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EC acts against the discrimination of drivers from other Member States in GERMANY and the UK

Recently the European Commission has stepped up legal action against specific road charging systems in Germany and the United Kingdom which do not respect the EU's Single Market rules.

Recently the European Commission has stepped up legal action against specific road charging systems in Germany and the United Kingdomwhich do not respect the EU's Single Market rules. The Commission supports the "user and polluter pays" principle according to which drivers pay road charges that can then be used to support infrastructure maintenance. Different models of road charges are possible and, indeed, most Member States in the EU have put such charges in place. It is the Commission's duty – as Guardian of the Treaties – to ensure that such charges do not discriminate between domestic and foreign drivers in the EU. In a number of other cases, including Austria, Belgium, Hungary and Slovenia, the Commission has helped Member States to devise road charges in a way that complies with EU law. In two outstanding cases, however, the Commission must now take action to protect drivers from discrimination based on nationality.

The first case concerns Germany's law of 8 June 2015 introducing a road charging scheme for cars. At the same time, Germany passed a law ensuring that only vehicles registered in Germany benefit from a deduction of the road charge from their annual vehicle tax bill. This 1:1 deduction of the vehicle tax from the road charge would lead to a de facto exemption from the charge, exclusively for cars registered in Germany. The Commission believes that this arrangement discriminates against drivers from other Member States for two reasons. First, because only German users will not effectively pay the road charge, as their vehicle tax bill will be reduced by the exact amount of the road charge. And second, because the price of short-term toll passes, which are typically bought by foreign drivers, is disproportionally high for certain vehicles.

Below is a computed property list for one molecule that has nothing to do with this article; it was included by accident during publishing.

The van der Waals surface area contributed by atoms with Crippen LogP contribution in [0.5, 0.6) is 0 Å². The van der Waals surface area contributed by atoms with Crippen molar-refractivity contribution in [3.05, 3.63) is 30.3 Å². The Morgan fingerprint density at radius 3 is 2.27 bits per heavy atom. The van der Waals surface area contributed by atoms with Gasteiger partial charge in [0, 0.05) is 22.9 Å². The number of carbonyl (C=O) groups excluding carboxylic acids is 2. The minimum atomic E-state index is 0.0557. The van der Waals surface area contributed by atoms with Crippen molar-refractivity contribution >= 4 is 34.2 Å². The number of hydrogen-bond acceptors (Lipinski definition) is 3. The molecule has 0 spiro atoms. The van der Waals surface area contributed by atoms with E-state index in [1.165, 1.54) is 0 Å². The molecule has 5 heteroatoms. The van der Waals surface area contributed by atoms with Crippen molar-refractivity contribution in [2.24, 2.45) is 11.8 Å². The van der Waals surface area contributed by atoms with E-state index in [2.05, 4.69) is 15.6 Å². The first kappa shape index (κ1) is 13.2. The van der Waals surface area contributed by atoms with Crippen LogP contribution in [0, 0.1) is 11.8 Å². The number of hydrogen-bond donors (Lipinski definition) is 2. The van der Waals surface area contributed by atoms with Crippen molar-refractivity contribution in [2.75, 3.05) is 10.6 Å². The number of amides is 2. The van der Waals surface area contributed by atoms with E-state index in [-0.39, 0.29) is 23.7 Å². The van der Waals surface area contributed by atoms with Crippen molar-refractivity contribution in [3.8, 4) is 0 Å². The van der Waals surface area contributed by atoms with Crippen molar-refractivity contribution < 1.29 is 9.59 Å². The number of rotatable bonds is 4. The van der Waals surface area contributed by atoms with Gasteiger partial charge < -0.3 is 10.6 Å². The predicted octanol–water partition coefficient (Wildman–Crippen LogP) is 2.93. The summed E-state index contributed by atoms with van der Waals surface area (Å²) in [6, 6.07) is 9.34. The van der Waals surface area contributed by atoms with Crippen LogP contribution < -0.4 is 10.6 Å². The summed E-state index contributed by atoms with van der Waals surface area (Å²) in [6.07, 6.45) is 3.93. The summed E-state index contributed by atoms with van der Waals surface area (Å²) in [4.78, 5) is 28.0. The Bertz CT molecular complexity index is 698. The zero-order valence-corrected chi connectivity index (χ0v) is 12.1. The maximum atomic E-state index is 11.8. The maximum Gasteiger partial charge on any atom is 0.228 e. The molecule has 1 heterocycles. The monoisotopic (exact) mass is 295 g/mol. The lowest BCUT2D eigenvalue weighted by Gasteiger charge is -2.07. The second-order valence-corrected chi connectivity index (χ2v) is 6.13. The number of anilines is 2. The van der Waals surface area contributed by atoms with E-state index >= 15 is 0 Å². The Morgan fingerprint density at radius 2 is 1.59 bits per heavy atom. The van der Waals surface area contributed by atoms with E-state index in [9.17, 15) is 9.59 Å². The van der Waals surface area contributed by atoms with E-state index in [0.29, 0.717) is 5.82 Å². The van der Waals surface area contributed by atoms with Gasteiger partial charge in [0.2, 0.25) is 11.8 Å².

Despite numerous exchanges with the German authorities since November 2014, and many suggestions by the Commission on how to render the German scheme compatible with EU law, the Commission's fundamental concerns have not been addressed. Therefore, the Commission launched an infringement procedure against Germany on 18 June 2015 which went into the second stage recently. In its Reasoned Opinion of 28 April, the European Commission calls on Germany to bring its legislation into line with EU law within two months. Otherwise, the Commission may decide to refer the case to the Court of Justice of the EU.

The second case relates to the introduction of a time-based road charge for Heavy Goods Vehicles (HGVs) in the United Kingdom in April 2014. After thorough analysis, the Commission has recently set out its concern that the HGV levy discriminates against non-UK hauliers. In its letter of formal notice – the first stage in infringement proceedings – the Commission has requested further explanations from the UK authorities. The United Kingdom has two months to respond to the concerns put forward by the Commission. Should the Commission consider the reply unsatisfactory in addressing these concerns it will consider moving to the next stage of infringement proceedings and sending a Reasoned Opinion to the UK.